Iman Shumpert had a great rookie campaign last season. He finished fifth in Rookie Of the Year voting, and was the only rookie to receive votes for Defensive Player Of the Year (an award his teammate, Tyson Chandler, went on to win). He averaged 9.5 PPG, 2.8 APG, 3.2 RPG, and 1.7 SPG. For all of the reasons listed above, the Knicks understandably held their breath when he went down with a torn ACL in the first round of the playoffs against the Miami Heat.
He rehabbed all summer, and for a good chunk of the season, but was finally ready to return to action January 17th against the Detroit Pistons. He played a decent game in 15 minutes, but his play has been up and down for the most part. He is averaging just 4.6 PPG, 1.4 APG, 2.8 RPG, and 0.9 SPG.
Many have begun to wonder: is this the guy we thought he was? I say yes, and that he will be even better in time. An ACL injury can be one of the most devastating in all of sports. Some people may never fully recover, others return to their previous level, and few can even continue to improve. Shumpert is only 22 years old. He is one of, if not, the most athletic players on the team. Most doctors and players who recover from this sort of injury say it truly takes a year to return to your old self. Shumpert tore his ACL at the end of April, so doesn’t he deserve until the playoffs to get his act together?
In recent games, he has been much more active defensively especially on the ball. He has returned to harping on the ball handler, and forcing him into mistakes that ultimately result in turnovers or a poor possession. His 6 steals against the Warriors on Wednesday night was a prime example of how much of a force he can be on that end of the court.
His defense may be returning, but his offense continues to pose a problem. Last season, he shot 40% from the field. Most of his misses were caused by poor shot selection, but also an inconsistent jump shot. This season, his field goal percentage has plummeted even lower to an abysmal 30%. Shumpert will need to improve his overall scoring (4.5 points will not cut it in this league for most starting shooting guards) and his percentage. On a high note, his 3-point percentage has increased to a respectable 34% after last season’s 30%.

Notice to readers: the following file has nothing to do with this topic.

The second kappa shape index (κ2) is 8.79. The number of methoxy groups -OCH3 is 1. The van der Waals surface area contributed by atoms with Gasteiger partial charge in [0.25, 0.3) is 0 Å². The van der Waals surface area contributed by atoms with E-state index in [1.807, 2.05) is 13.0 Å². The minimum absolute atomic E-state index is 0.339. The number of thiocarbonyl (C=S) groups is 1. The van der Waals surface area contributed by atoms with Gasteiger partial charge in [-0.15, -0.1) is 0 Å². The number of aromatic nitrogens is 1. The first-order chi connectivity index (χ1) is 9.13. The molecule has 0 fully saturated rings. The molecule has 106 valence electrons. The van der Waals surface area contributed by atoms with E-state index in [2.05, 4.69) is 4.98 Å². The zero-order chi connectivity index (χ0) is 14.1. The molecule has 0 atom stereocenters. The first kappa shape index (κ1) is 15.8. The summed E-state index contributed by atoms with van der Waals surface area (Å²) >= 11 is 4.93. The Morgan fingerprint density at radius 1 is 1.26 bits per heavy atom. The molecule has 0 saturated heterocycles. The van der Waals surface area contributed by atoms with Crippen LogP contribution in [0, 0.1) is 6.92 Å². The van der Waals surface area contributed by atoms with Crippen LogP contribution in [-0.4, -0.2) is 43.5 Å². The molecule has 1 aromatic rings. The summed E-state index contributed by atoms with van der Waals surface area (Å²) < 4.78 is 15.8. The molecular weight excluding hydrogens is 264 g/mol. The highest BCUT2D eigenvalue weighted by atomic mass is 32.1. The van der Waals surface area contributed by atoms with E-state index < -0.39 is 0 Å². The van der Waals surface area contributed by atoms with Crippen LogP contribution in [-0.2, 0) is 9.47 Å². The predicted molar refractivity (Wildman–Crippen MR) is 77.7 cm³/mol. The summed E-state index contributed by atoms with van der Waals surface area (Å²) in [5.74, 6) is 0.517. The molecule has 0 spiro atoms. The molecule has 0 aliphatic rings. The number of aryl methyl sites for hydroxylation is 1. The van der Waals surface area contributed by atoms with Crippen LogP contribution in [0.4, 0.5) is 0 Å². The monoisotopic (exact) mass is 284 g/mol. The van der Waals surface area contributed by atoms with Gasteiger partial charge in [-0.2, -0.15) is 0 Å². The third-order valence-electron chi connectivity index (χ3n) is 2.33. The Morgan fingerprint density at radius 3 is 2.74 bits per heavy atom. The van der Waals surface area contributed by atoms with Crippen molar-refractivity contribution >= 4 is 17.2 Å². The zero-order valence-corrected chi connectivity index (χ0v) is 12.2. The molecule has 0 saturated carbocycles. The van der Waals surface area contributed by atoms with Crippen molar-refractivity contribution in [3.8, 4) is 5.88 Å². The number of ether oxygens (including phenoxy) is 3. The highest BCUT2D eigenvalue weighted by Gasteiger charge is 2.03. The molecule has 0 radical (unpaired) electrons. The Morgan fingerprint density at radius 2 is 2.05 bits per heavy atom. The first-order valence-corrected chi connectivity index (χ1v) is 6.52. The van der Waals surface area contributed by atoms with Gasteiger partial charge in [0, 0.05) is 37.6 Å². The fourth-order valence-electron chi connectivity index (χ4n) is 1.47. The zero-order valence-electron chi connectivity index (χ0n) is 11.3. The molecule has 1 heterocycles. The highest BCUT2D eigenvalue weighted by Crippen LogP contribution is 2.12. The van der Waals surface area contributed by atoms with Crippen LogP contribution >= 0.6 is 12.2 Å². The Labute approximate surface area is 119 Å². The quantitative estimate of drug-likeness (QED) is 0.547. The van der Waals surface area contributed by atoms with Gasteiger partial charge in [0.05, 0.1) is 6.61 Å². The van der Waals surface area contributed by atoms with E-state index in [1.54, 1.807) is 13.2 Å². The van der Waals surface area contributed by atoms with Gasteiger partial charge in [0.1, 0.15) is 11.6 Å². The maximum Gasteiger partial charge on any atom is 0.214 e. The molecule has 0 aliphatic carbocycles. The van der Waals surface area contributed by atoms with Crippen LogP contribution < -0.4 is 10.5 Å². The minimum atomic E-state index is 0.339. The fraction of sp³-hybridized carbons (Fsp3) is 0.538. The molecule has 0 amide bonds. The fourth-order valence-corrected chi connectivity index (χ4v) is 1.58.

The high-top wonder, as I fondly call him, is the youngest player on the team with one of the best contracts to go along with his skills. He was highly sought after around the trade deadline, and some people have speculated that the Knicks might have been able to create a package surrounding him for the Magic’s J.J. Reddick. I think it was a smart move by the front office to keep Shump. He will be a restricted free agent when this deal is up in a couple years, and the Knicks will need youthful talent that isn’t too pricey.
Overall, Iman Shumpert’s sophomore season should have a big asterisks next to it when he calls it a career. Not only is he only going to have played half a season, but he also had been recovering from a major injury. This is the time for Shump to get his body right, and to figure out what his role will be going into the playoffs. Last year, in round one of the playoffs, the Knicks wanted him to try to shut down Dwyane Wade or Lebron James. Later today, against the Heat, he may have the opportunity to show that he still can.